It's no surprise to see baseball players and coaches standing in the field or dugout with a wad of chewing tobacco shoved in their mouths.
Chewing tobacco and baseball have gone hand in hand since the 1800's. While it's obviously gone down in usage over the years, it's still common to see in today's game.
But those players should chew on this: they can easily get cancer and die from it.
The great Babe Ruth died of throat cancer, and was known to be a heavy tobacco user.
Just recently, Tony Gwynn passed away from salivary cancer that he says was due to chewing tobacco.
And on Tuesday, we found out that the cancer Curt Schilling had was mouth cancer that he "knows" is due to his chewing tobacco for 30 years.
That's just a miniature timeline that proves players shrug off the past in terms of tobacco usage and go ahead with it anyways. Major League Baseball cannot prevent its players from chewing it right now, but it can give them all the reasons not to.
"It's banned throughout the minor leagues and it has been for a number of years (1993)," John Farrell said. "MLB has taken steps to dissuade players from using it though educational programs that are administered to every team. It's even gotten to the point now where players can be fined if smokeless tobacco is in view of the general public. And there have been some of those warnings or penalties levied on some of our guys."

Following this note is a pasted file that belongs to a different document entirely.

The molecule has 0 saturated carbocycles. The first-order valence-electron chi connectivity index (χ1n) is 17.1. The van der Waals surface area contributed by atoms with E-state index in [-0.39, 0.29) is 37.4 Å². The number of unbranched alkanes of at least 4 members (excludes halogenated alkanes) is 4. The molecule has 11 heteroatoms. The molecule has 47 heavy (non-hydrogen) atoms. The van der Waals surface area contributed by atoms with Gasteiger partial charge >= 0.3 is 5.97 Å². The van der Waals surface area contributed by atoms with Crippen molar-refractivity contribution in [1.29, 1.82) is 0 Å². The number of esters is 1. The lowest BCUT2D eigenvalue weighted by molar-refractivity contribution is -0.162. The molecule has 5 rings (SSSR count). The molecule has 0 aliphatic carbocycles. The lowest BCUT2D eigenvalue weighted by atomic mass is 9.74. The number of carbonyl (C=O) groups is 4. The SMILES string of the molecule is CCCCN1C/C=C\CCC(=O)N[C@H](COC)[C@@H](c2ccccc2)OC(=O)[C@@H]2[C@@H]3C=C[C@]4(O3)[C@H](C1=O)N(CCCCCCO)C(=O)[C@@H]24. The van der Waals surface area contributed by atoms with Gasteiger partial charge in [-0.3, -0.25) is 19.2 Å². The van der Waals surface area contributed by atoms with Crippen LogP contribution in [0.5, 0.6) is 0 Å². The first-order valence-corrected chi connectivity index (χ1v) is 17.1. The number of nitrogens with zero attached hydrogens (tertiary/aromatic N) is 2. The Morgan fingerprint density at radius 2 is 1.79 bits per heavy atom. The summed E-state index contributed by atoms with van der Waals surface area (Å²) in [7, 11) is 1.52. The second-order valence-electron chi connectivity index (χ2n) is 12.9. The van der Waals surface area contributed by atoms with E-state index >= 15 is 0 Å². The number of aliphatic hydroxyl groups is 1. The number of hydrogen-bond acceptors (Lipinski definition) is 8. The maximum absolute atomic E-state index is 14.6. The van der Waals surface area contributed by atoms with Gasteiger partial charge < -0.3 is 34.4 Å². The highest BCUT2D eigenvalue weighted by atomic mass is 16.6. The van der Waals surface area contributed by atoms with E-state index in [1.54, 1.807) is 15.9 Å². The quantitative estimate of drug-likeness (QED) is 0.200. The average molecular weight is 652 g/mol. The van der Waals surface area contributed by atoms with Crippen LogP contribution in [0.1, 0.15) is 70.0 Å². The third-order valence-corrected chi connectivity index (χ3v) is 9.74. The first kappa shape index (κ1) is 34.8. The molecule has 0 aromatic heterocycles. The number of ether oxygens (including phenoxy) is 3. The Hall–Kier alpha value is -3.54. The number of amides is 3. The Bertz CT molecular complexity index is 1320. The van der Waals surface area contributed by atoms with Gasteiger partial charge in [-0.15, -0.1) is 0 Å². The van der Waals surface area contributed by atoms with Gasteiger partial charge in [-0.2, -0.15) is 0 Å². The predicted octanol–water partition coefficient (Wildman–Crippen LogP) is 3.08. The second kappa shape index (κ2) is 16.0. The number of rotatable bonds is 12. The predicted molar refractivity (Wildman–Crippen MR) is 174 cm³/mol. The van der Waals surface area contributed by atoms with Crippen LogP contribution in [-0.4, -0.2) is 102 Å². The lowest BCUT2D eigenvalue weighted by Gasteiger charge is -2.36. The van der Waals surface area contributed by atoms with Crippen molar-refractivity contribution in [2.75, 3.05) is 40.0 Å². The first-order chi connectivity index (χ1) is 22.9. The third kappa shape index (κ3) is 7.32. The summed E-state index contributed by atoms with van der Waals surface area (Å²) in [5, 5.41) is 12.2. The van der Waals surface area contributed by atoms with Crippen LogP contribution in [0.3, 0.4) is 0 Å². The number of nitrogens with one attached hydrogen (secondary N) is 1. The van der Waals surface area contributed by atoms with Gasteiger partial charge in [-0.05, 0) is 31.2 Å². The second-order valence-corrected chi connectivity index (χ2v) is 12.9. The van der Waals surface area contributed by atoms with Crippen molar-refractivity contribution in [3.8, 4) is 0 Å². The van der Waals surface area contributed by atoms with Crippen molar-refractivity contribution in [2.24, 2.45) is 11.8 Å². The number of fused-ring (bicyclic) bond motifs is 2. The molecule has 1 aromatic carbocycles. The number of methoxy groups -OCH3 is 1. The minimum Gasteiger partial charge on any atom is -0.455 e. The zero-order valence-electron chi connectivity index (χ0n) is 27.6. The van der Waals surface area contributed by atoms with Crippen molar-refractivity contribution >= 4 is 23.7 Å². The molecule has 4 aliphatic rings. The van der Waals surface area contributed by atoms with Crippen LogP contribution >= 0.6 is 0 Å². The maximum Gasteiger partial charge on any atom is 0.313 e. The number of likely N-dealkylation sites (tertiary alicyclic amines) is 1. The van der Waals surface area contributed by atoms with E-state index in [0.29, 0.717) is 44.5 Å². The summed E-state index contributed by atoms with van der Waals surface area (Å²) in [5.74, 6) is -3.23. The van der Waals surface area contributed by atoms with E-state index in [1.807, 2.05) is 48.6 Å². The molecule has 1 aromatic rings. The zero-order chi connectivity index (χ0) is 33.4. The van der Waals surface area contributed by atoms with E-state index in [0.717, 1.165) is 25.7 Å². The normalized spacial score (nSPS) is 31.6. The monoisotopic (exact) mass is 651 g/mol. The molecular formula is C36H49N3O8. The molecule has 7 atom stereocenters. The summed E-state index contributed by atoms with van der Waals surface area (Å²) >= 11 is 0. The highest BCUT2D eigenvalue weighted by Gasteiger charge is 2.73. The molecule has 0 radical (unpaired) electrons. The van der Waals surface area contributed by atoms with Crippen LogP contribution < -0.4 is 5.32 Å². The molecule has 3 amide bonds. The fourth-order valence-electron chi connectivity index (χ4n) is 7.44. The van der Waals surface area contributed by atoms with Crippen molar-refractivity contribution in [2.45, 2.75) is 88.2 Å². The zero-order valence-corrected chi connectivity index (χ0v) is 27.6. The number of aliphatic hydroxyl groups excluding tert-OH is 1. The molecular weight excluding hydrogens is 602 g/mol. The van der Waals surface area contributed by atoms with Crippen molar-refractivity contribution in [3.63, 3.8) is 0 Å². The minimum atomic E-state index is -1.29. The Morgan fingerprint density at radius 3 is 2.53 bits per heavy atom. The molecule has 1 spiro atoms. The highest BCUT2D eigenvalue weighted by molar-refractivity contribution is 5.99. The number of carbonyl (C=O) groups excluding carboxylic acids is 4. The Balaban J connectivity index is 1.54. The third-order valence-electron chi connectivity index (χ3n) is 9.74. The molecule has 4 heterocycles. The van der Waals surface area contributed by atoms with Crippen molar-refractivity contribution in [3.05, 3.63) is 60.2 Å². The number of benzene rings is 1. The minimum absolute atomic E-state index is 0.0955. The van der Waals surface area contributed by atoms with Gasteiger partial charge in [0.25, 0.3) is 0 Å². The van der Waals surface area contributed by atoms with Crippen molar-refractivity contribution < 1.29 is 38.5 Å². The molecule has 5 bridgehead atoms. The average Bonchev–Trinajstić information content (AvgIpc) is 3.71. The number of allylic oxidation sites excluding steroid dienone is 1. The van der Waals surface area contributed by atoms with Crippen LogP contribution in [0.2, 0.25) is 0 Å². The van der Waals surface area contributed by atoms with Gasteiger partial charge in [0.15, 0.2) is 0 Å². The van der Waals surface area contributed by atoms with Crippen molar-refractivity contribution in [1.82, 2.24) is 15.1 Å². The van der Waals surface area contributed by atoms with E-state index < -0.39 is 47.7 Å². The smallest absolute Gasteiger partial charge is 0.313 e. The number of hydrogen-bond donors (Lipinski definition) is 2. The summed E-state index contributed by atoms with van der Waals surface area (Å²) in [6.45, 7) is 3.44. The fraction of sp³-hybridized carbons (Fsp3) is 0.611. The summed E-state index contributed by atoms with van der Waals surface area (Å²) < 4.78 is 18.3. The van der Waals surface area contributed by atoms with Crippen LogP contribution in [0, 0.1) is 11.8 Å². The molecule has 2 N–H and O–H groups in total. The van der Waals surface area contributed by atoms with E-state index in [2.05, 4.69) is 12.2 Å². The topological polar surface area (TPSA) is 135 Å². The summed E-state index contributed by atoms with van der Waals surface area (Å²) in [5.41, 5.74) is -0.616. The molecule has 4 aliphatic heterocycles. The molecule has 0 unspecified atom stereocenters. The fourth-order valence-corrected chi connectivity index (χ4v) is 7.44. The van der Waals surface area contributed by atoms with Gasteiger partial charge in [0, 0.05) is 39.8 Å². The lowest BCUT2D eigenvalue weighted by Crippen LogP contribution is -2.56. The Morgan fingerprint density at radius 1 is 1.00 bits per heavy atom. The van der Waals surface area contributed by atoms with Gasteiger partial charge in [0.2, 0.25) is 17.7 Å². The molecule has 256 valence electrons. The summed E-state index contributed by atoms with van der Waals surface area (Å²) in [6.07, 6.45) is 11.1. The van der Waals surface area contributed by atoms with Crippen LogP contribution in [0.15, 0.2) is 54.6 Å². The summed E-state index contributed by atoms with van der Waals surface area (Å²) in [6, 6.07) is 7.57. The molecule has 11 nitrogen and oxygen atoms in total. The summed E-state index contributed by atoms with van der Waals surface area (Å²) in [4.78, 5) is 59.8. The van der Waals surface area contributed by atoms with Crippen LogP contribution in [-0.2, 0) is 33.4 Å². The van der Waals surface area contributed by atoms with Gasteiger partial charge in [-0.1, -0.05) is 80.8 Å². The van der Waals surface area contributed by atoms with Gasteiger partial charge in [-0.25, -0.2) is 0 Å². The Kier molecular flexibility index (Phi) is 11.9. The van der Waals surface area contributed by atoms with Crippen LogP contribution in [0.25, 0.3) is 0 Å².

Yes, players on the Red Sox do chew tobacco, but Farrell couldn't put a number on how many actually do. He can't tell his players not to do it - after all, it's been collectively bargained by the players and teams - but through education they can decide on their own.
"I think we all recognize that it's addictive," Farrell said. "It causes cancer, that's proven. And at some point at this time it's upon the player to make the conscious decision for himself if he is to use it or not. And all we can do is continue to educate guys on what the ramifications might be."
It's hard to believe that baseball players are using chewing tobacco for the same reasons it started being used in the game to begin with. Back in the late 1800's players shoved the tobacco in their mouths to lubricate them while on the dusty playing field. Players also used to spit into their gloves to moisten those, while pitchers used the juice on baseballs before spitballs were banned.
Is a moist glove really worth your life?
"On the heels of the unfortunate passing of Tony Gwynn and now what Curt's going through," Farrell said, "you would think that this would be more of a current beacon for guys to take note and know that there's a price to be paid if you're one of the unfortunate ones that is stricken by cancer."
Perhaps it will take the death of Gwynn, and Schilling's outspokenness on chewing tobacco being the reason for his mouth cancer to get it out of the game when the next collective bargaining agreement is set in 2017.
-- Jimmy Toscano, CSNNE.com